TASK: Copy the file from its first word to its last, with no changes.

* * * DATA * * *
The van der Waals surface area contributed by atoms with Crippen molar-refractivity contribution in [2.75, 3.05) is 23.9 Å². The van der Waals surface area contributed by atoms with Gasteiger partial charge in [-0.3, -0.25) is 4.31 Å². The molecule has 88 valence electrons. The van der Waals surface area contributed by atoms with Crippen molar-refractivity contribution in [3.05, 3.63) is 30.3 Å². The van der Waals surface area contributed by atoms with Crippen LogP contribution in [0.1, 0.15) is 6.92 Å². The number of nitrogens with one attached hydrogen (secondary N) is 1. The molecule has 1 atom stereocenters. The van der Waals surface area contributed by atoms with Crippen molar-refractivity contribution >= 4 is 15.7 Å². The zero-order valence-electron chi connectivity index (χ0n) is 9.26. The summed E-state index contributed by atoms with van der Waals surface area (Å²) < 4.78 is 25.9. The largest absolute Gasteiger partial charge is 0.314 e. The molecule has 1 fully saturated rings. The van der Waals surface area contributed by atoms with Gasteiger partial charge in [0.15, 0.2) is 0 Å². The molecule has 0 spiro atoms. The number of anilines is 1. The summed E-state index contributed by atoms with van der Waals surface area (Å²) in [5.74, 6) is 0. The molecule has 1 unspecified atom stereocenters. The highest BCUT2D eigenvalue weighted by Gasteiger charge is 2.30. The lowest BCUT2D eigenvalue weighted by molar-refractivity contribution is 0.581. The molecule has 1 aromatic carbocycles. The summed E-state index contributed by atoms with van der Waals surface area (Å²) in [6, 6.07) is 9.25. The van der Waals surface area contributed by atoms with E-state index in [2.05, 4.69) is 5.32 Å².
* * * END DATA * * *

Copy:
The van der Waals surface area contributed by atoms with Crippen molar-refractivity contribution in [2.75, 3.05) is 23.9 Å². The van der Waals surface area contributed by atoms with Gasteiger partial charge in [-0.3, -0.25) is 4.31 Å². The molecule has 88 valence electrons. The van der Waals surface area contributed by atoms with Crippen molar-refractivity contribution in [3.05, 3.63) is 30.3 Å². The van der Waals surface area contributed by atoms with Crippen LogP contribution in [0.1, 0.15) is 6.92 Å². The number of nitrogens with one attached hydrogen (secondary N) is 1. The molecule has 1 atom stereocenters. The van der Waals surface area contributed by atoms with Crippen molar-refractivity contribution >= 4 is 15.7 Å². The zero-order valence-electron chi connectivity index (χ0n) is 9.26. The summed E-state index contributed by atoms with van der Waals surface area (Å²) < 4.78 is 25.9. The largest absolute Gasteiger partial charge is 0.314 e. The molecule has 1 fully saturated rings. The van der Waals surface area contributed by atoms with Gasteiger partial charge in [0.15, 0.2) is 0 Å². The molecule has 0 spiro atoms. The number of anilines is 1. The summed E-state index contributed by atoms with van der Waals surface area (Å²) in [5.74, 6) is 0. The molecule has 1 unspecified atom stereocenters. The highest BCUT2D eigenvalue weighted by Gasteiger charge is 2.30. The lowest BCUT2D eigenvalue weighted by molar-refractivity contribution is 0.581. The molecule has 1 aromatic carbocycles. The summed E-state index contributed by atoms with van der Waals surface area (Å²) in [6, 6.07) is 9.25. The van der Waals surface area contributed by atoms with E-state index in [2.05, 4.69) is 5.32 Å².